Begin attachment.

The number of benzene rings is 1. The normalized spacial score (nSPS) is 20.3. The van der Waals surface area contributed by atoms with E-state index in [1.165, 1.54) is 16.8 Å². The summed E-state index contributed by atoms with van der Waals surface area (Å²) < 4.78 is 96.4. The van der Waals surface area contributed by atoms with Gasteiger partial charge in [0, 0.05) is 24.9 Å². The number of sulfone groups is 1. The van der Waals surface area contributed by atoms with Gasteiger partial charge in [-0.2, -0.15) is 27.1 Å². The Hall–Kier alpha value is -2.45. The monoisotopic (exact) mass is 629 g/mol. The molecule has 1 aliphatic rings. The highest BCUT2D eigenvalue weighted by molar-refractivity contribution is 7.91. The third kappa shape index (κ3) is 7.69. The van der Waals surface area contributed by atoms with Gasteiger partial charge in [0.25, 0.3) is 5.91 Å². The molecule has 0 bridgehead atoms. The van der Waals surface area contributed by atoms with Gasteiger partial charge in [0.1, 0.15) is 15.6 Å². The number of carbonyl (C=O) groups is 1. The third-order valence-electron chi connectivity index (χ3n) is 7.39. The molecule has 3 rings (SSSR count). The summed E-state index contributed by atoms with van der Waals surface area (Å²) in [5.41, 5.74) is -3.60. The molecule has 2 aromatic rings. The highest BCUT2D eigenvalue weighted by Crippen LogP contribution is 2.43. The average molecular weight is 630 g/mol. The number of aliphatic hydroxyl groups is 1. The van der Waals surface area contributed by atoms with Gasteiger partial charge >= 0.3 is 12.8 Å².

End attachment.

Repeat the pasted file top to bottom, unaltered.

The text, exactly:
The number of benzene rings is 1. The normalized spacial score (nSPS) is 20.3. The van der Waals surface area contributed by atoms with E-state index in [1.165, 1.54) is 16.8 Å². The summed E-state index contributed by atoms with van der Waals surface area (Å²) < 4.78 is 96.4. The van der Waals surface area contributed by atoms with Gasteiger partial charge in [0, 0.05) is 24.9 Å². The number of sulfone groups is 1. The van der Waals surface area contributed by atoms with Gasteiger partial charge in [-0.2, -0.15) is 27.1 Å². The Hall–Kier alpha value is -2.45. The monoisotopic (exact) mass is 629 g/mol. The molecule has 1 aliphatic rings. The highest BCUT2D eigenvalue weighted by molar-refractivity contribution is 7.91. The third kappa shape index (κ3) is 7.69. The van der Waals surface area contributed by atoms with Gasteiger partial charge in [0.25, 0.3) is 5.91 Å². The molecule has 0 bridgehead atoms. The van der Waals surface area contributed by atoms with Gasteiger partial charge in [0.1, 0.15) is 15.6 Å². The number of carbonyl (C=O) groups is 1. The third-order valence-electron chi connectivity index (χ3n) is 7.39. The molecule has 3 rings (SSSR count). The summed E-state index contributed by atoms with van der Waals surface area (Å²) in [5.41, 5.74) is -3.60. The molecule has 2 aromatic rings. The highest BCUT2D eigenvalue weighted by Crippen LogP contribution is 2.43. The average molecular weight is 630 g/mol. The number of aliphatic hydroxyl groups is 1. The van der Waals surface area contributed by atoms with Gasteiger partial charge >= 0.3 is 12.8 Å².